The second thing Lembke suggests is to deliberately do difficult things. It’s healthy to be bored. It’s healthy to be uncomfortable. If our lives are one big mission to experience pleasure at every opportunity, ironically we will end up anxious and depressed because of the related dopamine deficiency. Lembke uses the metaphor of a see-saw (teeter-totter) to explain the pleasure-pain balance because pleasure and pain are activated by the same brain circuits and they try to stay balanced. This means if we go deep into the pain side of things and deliberately reduce dopamine levels by purposefully doing unpleasant things, our body will restore homeostasis by elevating dopamine levels, thus we feel happier and more motivated.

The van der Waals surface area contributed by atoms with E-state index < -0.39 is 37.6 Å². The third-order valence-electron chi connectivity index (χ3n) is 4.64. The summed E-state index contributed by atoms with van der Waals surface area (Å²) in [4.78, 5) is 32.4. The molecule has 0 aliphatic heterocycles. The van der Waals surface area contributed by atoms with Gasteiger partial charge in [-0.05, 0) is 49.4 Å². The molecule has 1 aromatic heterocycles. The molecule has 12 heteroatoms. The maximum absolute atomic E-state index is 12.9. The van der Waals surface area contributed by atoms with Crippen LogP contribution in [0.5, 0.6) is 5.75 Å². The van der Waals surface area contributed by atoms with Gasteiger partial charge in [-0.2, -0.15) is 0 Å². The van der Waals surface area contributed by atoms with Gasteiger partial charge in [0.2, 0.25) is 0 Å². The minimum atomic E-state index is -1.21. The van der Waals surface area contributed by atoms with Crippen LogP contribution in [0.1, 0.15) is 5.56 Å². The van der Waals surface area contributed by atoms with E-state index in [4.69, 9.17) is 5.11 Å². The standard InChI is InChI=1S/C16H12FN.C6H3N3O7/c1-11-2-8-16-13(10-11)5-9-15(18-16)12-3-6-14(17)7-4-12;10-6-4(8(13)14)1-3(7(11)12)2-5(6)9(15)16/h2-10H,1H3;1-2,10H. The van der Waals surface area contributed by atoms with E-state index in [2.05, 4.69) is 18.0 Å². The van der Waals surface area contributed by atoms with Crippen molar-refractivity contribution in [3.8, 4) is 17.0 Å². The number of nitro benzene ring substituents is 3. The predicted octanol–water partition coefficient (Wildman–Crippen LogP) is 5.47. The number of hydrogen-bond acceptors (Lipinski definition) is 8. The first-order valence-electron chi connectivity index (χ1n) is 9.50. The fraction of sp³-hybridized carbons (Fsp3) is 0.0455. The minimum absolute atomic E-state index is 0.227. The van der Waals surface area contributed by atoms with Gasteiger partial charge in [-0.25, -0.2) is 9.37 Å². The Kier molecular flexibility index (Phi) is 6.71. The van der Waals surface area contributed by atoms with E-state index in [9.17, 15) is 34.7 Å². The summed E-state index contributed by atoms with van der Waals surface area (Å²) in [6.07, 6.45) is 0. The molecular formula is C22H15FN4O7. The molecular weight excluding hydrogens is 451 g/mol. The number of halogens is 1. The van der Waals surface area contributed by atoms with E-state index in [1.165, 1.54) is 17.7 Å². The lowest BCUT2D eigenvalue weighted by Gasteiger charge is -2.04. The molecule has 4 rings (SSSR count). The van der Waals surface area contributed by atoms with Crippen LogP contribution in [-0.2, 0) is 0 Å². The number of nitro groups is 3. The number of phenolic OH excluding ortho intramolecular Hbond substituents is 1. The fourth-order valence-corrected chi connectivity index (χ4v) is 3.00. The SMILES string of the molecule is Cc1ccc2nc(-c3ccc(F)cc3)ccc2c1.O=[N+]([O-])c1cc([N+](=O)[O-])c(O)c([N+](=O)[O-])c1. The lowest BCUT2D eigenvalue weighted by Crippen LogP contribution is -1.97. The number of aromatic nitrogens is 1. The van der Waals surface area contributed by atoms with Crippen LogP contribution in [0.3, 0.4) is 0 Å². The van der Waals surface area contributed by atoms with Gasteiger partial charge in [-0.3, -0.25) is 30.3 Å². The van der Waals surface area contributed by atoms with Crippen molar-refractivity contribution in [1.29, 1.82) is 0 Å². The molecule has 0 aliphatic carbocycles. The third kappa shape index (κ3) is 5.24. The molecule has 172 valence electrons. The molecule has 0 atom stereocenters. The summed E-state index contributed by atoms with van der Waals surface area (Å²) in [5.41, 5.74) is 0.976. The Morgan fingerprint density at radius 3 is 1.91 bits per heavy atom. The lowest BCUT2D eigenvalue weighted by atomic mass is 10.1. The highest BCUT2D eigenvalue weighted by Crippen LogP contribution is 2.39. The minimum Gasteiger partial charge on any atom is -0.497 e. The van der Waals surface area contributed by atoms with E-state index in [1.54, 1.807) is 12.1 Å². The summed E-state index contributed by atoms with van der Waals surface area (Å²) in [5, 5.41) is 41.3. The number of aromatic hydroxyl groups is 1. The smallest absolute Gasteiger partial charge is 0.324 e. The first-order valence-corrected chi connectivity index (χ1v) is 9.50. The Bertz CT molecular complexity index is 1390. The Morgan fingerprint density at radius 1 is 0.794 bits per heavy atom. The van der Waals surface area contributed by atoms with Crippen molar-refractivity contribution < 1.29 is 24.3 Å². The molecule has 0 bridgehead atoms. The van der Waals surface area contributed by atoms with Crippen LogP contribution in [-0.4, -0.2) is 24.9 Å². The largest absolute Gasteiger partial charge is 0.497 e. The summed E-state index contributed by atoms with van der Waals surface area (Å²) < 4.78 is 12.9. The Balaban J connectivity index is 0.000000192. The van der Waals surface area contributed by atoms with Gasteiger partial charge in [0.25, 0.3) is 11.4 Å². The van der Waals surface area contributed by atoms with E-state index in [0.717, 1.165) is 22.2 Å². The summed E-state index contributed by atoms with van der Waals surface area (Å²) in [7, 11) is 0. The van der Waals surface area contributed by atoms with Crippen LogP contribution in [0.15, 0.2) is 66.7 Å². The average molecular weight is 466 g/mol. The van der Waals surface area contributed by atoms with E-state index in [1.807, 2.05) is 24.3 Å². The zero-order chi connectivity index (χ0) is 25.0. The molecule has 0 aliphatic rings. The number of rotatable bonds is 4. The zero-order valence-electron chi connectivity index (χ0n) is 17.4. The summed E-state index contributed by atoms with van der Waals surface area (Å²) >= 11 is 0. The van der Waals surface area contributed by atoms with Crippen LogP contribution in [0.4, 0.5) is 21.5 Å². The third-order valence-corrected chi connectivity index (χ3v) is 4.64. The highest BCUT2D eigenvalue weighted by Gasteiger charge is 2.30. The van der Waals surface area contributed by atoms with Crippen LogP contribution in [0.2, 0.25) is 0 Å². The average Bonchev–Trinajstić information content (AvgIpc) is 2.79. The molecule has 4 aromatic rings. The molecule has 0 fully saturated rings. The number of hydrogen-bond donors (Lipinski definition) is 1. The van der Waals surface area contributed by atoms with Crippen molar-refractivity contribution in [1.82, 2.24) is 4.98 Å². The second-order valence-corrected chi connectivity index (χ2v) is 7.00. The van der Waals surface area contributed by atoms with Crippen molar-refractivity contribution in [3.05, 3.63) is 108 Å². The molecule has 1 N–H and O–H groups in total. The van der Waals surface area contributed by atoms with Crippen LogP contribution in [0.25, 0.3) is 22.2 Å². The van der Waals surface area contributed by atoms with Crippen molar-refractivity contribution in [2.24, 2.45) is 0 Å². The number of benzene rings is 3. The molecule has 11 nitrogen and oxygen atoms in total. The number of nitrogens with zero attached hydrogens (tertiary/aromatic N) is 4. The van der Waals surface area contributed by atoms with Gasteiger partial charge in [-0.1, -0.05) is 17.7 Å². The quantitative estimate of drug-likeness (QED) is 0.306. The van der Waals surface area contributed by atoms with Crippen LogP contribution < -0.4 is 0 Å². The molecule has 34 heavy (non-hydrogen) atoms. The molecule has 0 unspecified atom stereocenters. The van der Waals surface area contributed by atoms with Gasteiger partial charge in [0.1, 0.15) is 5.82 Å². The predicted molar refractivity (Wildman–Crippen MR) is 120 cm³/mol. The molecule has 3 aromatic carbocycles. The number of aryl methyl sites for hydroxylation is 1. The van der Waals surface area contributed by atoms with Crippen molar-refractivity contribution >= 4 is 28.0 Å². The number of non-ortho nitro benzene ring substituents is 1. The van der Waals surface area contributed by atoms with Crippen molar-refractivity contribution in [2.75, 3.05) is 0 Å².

That’s why along with web free before three, for 10 days I have started my day with one thing I find boring and another I actively dislike, but both I know are good for me. I have picked up doing 10 mins of Yoga followed by a cold shower. Now when I sit down to my computer to write I am motivated, refreshed and have heaps of energy and motivation. It lasts throughout the day. I can notice the difference in the gym, too.
For three months earlier this year I started my day with 30 mins of yoga to see what would happen. It was great (I can finally touch my toes!) but 30 mins every day was a big long. I can feel my body tightening up again, which is why I am experimenting with 10 mins.
It might just be a honeymoon effect; perhaps it’s not the behaviours taking effect but just the change in routines. If you’re reading this 12 months or more after this is posted, ask a question if I’ve kept up with these habits or not. I would like to think I have.